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  8. Jayne
    Apr 29, 2011 @ 18:24:47

    @Kelly L.: I think the best – and funniest – scene with the stepsisters is when Cousin Lulu comes to tea and gets buttered up. Walter Pidgeon’s dry narration of the plot here is a scream.

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  9. Jayne
    Apr 29, 2011 @ 18:27:25

    @MaryK: I scan through it about once a month to see what’s coming up and was hoping that this film would eventually be shown again so I could do the review.

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  10. Jayne
    Apr 29, 2011 @ 18:29:50

    @Bonnie Dee: I don’t know about the age difference either. The one where it really squicks me out is “Gigi.” I know he doesn’t really “notice” her until she’s been dolled up in adult clothes but the opening schoolgirl scenes coupled with the “training her to be a courtesan” plot are horrible to me.

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  11. Jayne
    Apr 29, 2011 @ 18:31:22

    @Claudia Dain: I had heard of it and (I think) caught some parts of it on TV before but had never watched the whole thing until recently.

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  12. Jayne
    Apr 29, 2011 @ 18:34:16

    @Estara: No, I haven’t reviewed any of those other films you mentioned. I don’t think I’ve even seen all them. But I’ll keep an eye open for them.

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  13. Estara
    Apr 30, 2011 @ 09:17:02

    @Jayne: Huh… I could have sworn I had read a review of An American in Paris by you here on DA… Oh well…
    In that she is paired with Gene Kelly, and in Daddy Long-legs with Fred Astaire ^^

    Hmm, if you’re not sort of okay with the power difference in Gigi, then Lili is probably also not a film you’d enjoy. As a matter of fact most her famous roles seem to start out with her in the hands of an older or more powerful man and then she takes over the relationship by becoming aware of how much the men need her love – or in the case of An American in Paris, she decides to go away with the man she actually loves.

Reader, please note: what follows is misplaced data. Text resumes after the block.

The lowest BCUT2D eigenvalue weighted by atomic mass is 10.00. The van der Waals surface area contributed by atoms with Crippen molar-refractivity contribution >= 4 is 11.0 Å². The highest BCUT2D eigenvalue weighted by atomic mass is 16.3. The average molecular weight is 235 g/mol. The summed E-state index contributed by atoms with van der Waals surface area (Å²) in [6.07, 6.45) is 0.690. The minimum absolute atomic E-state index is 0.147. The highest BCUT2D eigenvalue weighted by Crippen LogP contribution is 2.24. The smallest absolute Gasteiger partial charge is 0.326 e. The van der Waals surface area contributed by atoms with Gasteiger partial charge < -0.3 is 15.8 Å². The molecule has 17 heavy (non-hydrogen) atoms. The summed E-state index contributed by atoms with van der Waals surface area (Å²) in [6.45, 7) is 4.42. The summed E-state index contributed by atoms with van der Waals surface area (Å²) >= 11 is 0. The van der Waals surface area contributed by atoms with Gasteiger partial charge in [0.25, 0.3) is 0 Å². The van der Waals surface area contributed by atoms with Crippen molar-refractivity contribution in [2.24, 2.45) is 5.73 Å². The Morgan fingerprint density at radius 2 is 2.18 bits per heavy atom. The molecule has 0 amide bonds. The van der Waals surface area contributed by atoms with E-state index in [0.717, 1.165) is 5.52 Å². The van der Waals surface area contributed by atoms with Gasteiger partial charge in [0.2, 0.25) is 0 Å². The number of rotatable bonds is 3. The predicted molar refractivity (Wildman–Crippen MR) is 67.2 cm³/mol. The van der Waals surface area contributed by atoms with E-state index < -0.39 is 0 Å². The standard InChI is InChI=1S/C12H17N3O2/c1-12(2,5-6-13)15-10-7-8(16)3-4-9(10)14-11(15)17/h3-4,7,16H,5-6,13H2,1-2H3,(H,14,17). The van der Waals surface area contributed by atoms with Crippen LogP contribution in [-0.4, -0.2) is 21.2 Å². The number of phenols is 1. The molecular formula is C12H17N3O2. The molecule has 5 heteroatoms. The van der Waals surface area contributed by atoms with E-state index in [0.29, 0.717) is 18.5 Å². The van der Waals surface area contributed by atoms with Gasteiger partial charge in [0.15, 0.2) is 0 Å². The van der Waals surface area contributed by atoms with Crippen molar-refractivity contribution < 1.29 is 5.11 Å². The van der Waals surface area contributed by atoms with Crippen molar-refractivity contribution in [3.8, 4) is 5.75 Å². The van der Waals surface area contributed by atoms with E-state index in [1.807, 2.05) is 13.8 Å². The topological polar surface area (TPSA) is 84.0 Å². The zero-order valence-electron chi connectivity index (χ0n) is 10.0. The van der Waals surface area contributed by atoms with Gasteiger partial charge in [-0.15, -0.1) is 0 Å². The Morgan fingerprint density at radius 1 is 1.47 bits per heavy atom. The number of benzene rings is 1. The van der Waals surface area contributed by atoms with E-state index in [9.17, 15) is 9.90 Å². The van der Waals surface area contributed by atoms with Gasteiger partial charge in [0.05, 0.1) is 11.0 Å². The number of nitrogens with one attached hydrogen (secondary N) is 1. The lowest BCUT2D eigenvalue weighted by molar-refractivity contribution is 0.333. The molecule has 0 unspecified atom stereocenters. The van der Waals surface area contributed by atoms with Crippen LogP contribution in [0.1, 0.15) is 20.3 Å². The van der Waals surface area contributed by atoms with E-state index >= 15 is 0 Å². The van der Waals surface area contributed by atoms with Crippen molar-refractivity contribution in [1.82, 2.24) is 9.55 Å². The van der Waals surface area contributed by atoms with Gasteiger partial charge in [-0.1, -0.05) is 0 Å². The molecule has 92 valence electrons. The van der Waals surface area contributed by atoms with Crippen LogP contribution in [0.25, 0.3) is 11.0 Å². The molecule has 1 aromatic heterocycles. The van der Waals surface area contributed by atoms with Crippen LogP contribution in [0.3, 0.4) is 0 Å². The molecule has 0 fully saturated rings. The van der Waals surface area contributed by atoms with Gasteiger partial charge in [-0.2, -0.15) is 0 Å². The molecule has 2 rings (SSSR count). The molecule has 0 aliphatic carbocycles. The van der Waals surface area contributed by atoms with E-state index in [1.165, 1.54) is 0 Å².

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  14. Mireya
    Apr 30, 2011 @ 11:02:11

    Gigi is, I think, my favorite of Leslie Caron’s. @Estara: She did marry Mel Ferrer, though they divorced. I can’t say “Lili” engaged me the way “Gigi”, “The Glass Slipper” or even “Daddy Longlegs” did. I have to watch it again, though. It has been over 2 decades since the last time I watched that one.

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  15. Estara
    May 01, 2011 @ 09:24:13

    @Mireya: I was a bit startled that Mel Ferrer was supposed to have been married to two famous actresses, but when I checked Wikipedia it was in fact Audrey Hepburn who married him, he never was married to Leslie Caron. I remember seeing them in Tolstoy’s War & Peace and I think after that movie they married.

    Lili, I guess it’s the natural way Caron’s Lili interacts with the puppets and the depth of her emotion and betrayal when she realizes that all that glitters isn’t gold. That movie always has me in tears. I’m fine with her going back to Mel’s character in the movie in the end, though.

    I’ve always thought it’s a bit of a Beauty & the Beast aspect in there.

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  16. Kath/turnip girl
    Mar 22, 2014 @ 07:15:30

    Thanks for providing the explanation. I did see The Slipper and the Rose a million years ago and loved every bit of it. Last night when I saw The Glass Slipper on TCM, I kept thinking there were things that were wrong. I had always loved the Slipper/Rose version, above all others (Disney, the broadway musical), but there were things that were different and I kept seeing unexpected actors (Leslie, Michael), not to mention dance scenes, and a narrator, but was still able to see my most favorite actress in the movie, Estelle Winwood. Who knows the real resolution to my confusion? Did they really morph the two together? I say that because I could have sworn I never saw a good part of the movie on TCM. What a great idea to morph two movies together though. Movie Sleuth

    ReplyReply